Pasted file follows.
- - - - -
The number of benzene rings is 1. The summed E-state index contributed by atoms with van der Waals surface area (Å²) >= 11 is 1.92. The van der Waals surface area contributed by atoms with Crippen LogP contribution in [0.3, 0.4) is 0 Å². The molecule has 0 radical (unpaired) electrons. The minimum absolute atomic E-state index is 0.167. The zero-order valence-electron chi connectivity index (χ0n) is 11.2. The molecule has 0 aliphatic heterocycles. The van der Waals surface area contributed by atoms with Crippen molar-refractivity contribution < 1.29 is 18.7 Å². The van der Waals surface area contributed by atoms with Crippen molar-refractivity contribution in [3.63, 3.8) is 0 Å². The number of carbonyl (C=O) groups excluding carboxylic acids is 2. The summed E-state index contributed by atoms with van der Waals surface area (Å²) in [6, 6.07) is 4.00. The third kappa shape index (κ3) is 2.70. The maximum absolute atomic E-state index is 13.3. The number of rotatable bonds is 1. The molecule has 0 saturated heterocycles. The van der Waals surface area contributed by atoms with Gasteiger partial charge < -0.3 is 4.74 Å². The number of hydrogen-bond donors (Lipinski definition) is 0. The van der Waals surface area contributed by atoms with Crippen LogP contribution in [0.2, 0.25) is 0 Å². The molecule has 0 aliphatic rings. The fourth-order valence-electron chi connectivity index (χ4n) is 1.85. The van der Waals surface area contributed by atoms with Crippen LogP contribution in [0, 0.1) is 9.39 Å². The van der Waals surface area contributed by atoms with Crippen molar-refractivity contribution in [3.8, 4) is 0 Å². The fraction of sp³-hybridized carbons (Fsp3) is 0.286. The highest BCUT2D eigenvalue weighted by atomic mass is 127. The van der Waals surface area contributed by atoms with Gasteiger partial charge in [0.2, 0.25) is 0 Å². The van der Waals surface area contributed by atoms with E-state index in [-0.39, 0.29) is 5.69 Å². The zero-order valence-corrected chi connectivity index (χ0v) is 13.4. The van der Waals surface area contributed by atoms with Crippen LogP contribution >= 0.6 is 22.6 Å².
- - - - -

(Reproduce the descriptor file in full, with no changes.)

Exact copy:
The number of benzene rings is 1. The summed E-state index contributed by atoms with van der Waals surface area (Å²) >= 11 is 1.92. The van der Waals surface area contributed by atoms with Crippen LogP contribution in [0.3, 0.4) is 0 Å². The molecule has 0 radical (unpaired) electrons. The minimum absolute atomic E-state index is 0.167. The zero-order valence-electron chi connectivity index (χ0n) is 11.2. The molecule has 0 aliphatic heterocycles. The van der Waals surface area contributed by atoms with Crippen molar-refractivity contribution < 1.29 is 18.7 Å². The van der Waals surface area contributed by atoms with Crippen molar-refractivity contribution in [3.63, 3.8) is 0 Å². The number of carbonyl (C=O) groups excluding carboxylic acids is 2. The summed E-state index contributed by atoms with van der Waals surface area (Å²) in [6, 6.07) is 4.00. The third kappa shape index (κ3) is 2.70. The maximum absolute atomic E-state index is 13.3. The number of rotatable bonds is 1. The molecule has 0 saturated heterocycles. The van der Waals surface area contributed by atoms with Gasteiger partial charge < -0.3 is 4.74 Å². The number of hydrogen-bond donors (Lipinski definition) is 0. The van der Waals surface area contributed by atoms with Crippen LogP contribution in [0.2, 0.25) is 0 Å². The molecule has 0 aliphatic rings. The fourth-order valence-electron chi connectivity index (χ4n) is 1.85. The van der Waals surface area contributed by atoms with Crippen LogP contribution in [0, 0.1) is 9.39 Å². The van der Waals surface area contributed by atoms with Crippen molar-refractivity contribution in [3.8, 4) is 0 Å². The fraction of sp³-hybridized carbons (Fsp3) is 0.286. The highest BCUT2D eigenvalue weighted by atomic mass is 127. The van der Waals surface area contributed by atoms with Gasteiger partial charge in [0.2, 0.25) is 0 Å². The van der Waals surface area contributed by atoms with E-state index in [-0.39, 0.29) is 5.69 Å². The zero-order valence-corrected chi connectivity index (χ0v) is 13.4. The van der Waals surface area contributed by atoms with Crippen LogP contribution >= 0.6 is 22.6 Å².